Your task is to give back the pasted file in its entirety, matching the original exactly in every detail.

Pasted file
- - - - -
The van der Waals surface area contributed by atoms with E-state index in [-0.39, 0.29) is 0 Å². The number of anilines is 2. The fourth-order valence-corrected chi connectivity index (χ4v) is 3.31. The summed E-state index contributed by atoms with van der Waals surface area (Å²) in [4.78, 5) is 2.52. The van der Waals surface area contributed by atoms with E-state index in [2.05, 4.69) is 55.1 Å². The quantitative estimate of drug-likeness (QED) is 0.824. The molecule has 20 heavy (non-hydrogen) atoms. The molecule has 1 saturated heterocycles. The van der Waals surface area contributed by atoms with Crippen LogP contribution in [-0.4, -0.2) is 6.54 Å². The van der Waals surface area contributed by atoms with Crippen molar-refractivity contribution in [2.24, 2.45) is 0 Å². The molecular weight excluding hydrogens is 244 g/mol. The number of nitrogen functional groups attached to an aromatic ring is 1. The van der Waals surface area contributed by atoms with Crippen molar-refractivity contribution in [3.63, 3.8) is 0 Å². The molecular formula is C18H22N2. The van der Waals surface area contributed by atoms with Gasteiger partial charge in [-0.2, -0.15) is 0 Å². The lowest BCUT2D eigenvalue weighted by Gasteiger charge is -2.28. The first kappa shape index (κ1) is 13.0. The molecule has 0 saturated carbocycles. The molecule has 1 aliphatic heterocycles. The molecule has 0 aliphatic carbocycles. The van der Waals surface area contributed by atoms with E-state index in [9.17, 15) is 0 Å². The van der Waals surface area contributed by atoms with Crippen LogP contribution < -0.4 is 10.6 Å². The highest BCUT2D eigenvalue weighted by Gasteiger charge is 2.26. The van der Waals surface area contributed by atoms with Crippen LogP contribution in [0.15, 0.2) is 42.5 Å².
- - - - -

The van der Waals surface area contributed by atoms with E-state index in [-0.39, 0.29) is 0 Å². The number of anilines is 2. The fourth-order valence-corrected chi connectivity index (χ4v) is 3.31. The summed E-state index contributed by atoms with van der Waals surface area (Å²) in [4.78, 5) is 2.52. The van der Waals surface area contributed by atoms with E-state index in [2.05, 4.69) is 55.1 Å². The quantitative estimate of drug-likeness (QED) is 0.824. The molecule has 20 heavy (non-hydrogen) atoms. The molecule has 1 saturated heterocycles. The van der Waals surface area contributed by atoms with Crippen LogP contribution in [-0.4, -0.2) is 6.54 Å². The van der Waals surface area contributed by atoms with Crippen molar-refractivity contribution in [2.24, 2.45) is 0 Å². The molecular weight excluding hydrogens is 244 g/mol. The number of nitrogen functional groups attached to an aromatic ring is 1. The van der Waals surface area contributed by atoms with Crippen molar-refractivity contribution in [3.63, 3.8) is 0 Å². The molecular formula is C18H22N2. The van der Waals surface area contributed by atoms with Gasteiger partial charge in [-0.2, -0.15) is 0 Å². The lowest BCUT2D eigenvalue weighted by Gasteiger charge is -2.28. The first kappa shape index (κ1) is 13.0. The molecule has 0 saturated carbocycles. The molecule has 1 aliphatic heterocycles. The molecule has 0 aliphatic carbocycles. The van der Waals surface area contributed by atoms with E-state index in [9.17, 15) is 0 Å². The van der Waals surface area contributed by atoms with Crippen LogP contribution < -0.4 is 10.6 Å². The highest BCUT2D eigenvalue weighted by Gasteiger charge is 2.26. The van der Waals surface area contributed by atoms with Crippen LogP contribution in [0.15, 0.2) is 42.5 Å².